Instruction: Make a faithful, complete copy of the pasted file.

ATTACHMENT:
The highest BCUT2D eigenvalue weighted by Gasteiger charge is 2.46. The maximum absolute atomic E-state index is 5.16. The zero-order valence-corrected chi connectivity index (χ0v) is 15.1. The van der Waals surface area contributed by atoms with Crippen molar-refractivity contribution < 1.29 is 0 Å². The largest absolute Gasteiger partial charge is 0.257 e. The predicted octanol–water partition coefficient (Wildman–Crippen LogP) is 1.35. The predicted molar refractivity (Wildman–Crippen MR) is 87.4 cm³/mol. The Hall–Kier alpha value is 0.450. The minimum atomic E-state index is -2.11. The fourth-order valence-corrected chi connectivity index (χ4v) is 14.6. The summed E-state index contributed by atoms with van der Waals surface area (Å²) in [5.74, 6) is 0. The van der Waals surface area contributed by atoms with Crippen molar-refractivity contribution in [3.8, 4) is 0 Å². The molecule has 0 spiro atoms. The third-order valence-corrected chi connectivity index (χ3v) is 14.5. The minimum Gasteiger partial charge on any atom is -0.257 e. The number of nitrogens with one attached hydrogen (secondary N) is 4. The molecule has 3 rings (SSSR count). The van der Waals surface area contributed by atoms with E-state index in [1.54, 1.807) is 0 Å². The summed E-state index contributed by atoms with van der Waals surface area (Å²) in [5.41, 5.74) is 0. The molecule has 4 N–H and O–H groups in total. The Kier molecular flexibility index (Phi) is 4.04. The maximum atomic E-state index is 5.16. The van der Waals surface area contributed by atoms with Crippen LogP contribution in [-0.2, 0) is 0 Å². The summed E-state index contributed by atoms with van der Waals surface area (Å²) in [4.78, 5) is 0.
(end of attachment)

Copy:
The highest BCUT2D eigenvalue weighted by Gasteiger charge is 2.46. The maximum absolute atomic E-state index is 5.16. The zero-order valence-corrected chi connectivity index (χ0v) is 15.1. The van der Waals surface area contributed by atoms with Crippen molar-refractivity contribution < 1.29 is 0 Å². The largest absolute Gasteiger partial charge is 0.257 e. The predicted octanol–water partition coefficient (Wildman–Crippen LogP) is 1.35. The predicted molar refractivity (Wildman–Crippen MR) is 87.4 cm³/mol. The Hall–Kier alpha value is 0.450. The minimum atomic E-state index is -2.11. The fourth-order valence-corrected chi connectivity index (χ4v) is 14.6. The summed E-state index contributed by atoms with van der Waals surface area (Å²) in [5.74, 6) is 0. The van der Waals surface area contributed by atoms with Crippen molar-refractivity contribution in [3.8, 4) is 0 Å². The molecule has 0 spiro atoms. The third-order valence-corrected chi connectivity index (χ3v) is 14.5. The minimum Gasteiger partial charge on any atom is -0.257 e. The number of nitrogens with one attached hydrogen (secondary N) is 4. The molecule has 3 rings (SSSR count). The van der Waals surface area contributed by atoms with E-state index in [1.54, 1.807) is 0 Å². The summed E-state index contributed by atoms with van der Waals surface area (Å²) in [5.41, 5.74) is 0. The molecule has 4 N–H and O–H groups in total. The Kier molecular flexibility index (Phi) is 4.04. The maximum atomic E-state index is 5.16. The van der Waals surface area contributed by atoms with Crippen LogP contribution in [-0.2, 0) is 0 Å². The summed E-state index contributed by atoms with van der Waals surface area (Å²) in [4.78, 5) is 0.